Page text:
Sawdust instead of Petroleum

Project at the Institute of Biology, Freie Universität Berlin, to receive grant of 630,000 euros from the Waldklimafonds

No 031/2019 from Feb 05, 2019

A project at the Institute of Biology, Freie Universität Berlin, has been granted 630,000 euros from the Waldklimafonds. The aim of the ChemSnep project is to investigate recycling possibilities for sawmill by-products from hardwood and softwood. The project leaders are two microbiologists, Dr. Jens Baumgardt and Rupert Mutzel. According to the scientists, utilization of the so-called lignocellulose contained in sawmill by-products could gradually replace the petroleum-based process. The project will run until December 2021.

The lignocellulose contained in sawmill by-products consists of lignin, cellulose, and hemicellulose, and is said to produce a variety of economically viable components in microbial degradation processes, for example, C5/C6 sugars, alcohols, and phenols. The scientists say that a successful transformation of the three components to energy or material products could enable a decoupling of fossil fuels such as oil.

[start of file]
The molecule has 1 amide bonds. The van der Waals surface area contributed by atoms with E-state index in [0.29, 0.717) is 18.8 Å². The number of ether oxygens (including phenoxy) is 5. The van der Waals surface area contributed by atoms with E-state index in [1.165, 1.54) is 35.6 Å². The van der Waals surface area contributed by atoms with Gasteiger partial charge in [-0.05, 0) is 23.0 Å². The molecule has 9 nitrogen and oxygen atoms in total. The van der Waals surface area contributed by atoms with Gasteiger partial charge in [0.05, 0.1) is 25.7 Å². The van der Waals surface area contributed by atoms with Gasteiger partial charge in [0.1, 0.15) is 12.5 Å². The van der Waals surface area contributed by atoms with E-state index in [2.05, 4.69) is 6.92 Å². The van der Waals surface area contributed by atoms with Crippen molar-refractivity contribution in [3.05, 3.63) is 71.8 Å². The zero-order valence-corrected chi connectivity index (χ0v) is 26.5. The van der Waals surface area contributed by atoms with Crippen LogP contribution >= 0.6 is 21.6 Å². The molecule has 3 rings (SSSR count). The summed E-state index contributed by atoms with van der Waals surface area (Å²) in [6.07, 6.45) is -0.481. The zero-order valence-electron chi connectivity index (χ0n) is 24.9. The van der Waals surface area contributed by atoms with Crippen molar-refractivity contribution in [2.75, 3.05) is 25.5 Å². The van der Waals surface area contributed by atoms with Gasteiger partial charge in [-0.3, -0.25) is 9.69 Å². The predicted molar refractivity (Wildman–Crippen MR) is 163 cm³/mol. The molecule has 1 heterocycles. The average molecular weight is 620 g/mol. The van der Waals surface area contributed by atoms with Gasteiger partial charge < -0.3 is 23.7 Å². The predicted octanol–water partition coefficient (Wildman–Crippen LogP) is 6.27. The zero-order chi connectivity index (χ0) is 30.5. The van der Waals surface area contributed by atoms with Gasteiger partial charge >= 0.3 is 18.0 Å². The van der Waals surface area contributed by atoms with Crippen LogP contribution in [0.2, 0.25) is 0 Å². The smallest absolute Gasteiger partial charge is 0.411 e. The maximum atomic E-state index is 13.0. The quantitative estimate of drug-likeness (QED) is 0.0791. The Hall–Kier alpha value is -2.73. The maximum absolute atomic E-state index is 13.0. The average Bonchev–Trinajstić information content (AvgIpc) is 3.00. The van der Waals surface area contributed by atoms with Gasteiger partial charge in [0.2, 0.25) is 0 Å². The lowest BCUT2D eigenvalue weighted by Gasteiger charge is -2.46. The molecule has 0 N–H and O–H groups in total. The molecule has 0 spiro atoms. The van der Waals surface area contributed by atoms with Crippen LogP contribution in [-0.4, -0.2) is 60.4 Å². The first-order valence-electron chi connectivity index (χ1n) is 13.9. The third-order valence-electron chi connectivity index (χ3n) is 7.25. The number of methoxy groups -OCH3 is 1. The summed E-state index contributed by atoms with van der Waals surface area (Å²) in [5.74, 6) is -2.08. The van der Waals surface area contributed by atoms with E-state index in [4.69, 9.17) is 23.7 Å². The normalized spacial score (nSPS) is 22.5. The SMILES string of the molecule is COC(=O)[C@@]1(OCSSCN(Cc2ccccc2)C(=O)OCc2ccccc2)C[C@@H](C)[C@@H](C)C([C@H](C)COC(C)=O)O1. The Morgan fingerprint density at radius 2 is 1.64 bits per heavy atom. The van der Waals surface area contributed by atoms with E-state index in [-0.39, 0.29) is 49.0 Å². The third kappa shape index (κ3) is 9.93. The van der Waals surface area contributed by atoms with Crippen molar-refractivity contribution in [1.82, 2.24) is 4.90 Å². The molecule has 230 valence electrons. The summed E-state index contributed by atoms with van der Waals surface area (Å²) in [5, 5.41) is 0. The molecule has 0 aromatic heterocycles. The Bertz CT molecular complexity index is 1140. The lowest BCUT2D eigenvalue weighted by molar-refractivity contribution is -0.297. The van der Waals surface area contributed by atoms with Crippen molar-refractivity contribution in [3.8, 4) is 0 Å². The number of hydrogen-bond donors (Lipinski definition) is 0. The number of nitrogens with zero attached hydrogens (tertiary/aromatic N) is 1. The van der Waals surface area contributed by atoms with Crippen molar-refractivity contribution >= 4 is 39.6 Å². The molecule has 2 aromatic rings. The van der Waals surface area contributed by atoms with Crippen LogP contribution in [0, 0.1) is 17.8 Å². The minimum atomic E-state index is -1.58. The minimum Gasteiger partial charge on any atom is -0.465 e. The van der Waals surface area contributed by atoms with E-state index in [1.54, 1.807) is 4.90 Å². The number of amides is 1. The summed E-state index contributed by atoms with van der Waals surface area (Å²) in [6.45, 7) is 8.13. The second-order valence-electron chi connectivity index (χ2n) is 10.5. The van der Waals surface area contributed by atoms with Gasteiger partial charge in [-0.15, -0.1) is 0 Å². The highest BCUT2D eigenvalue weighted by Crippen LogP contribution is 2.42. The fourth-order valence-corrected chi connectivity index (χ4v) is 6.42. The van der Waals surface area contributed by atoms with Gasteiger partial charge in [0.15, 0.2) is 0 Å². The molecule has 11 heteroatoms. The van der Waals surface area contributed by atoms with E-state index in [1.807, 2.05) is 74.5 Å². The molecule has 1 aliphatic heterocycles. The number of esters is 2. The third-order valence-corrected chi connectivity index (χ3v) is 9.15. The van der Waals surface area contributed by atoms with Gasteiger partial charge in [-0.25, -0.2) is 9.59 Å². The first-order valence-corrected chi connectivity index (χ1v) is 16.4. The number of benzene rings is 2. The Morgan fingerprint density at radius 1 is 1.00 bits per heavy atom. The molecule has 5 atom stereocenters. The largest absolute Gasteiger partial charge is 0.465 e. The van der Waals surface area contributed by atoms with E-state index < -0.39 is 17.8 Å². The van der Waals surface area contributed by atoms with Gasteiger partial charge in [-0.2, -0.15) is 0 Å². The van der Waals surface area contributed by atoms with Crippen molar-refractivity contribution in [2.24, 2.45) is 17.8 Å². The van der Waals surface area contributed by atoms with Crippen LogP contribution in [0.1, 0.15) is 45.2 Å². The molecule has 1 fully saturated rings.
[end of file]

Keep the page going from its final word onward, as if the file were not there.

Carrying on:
Due to the carbon-neutral production of chemicals and the use of the forest for carbon storage, the process has an ecological added value. "The use of innovative ’by-products’ and reforestation driven by increased demand also has economic benefits because it contributes to the move toward independence from the price of crude oil and from oil-exporting countries," says Dr. Jens Baumgardt. "The microorganisms and fermentation processes were selected in cooperation with industrial partners in such a way that later sustainable, uncomplicated, and cost-efficient utilization in wood processing companies should be possible," stresses Rupert Mutzel.

Switching from a fossil base to a renewable raw material base is particularly suitable for carbon sources that are available in large quantities and if their use does not compete with food production. The latter excludes the use of edible agricultural products and coincides well with using native deciduous wood and softwoods and the lignocellulose contained in them.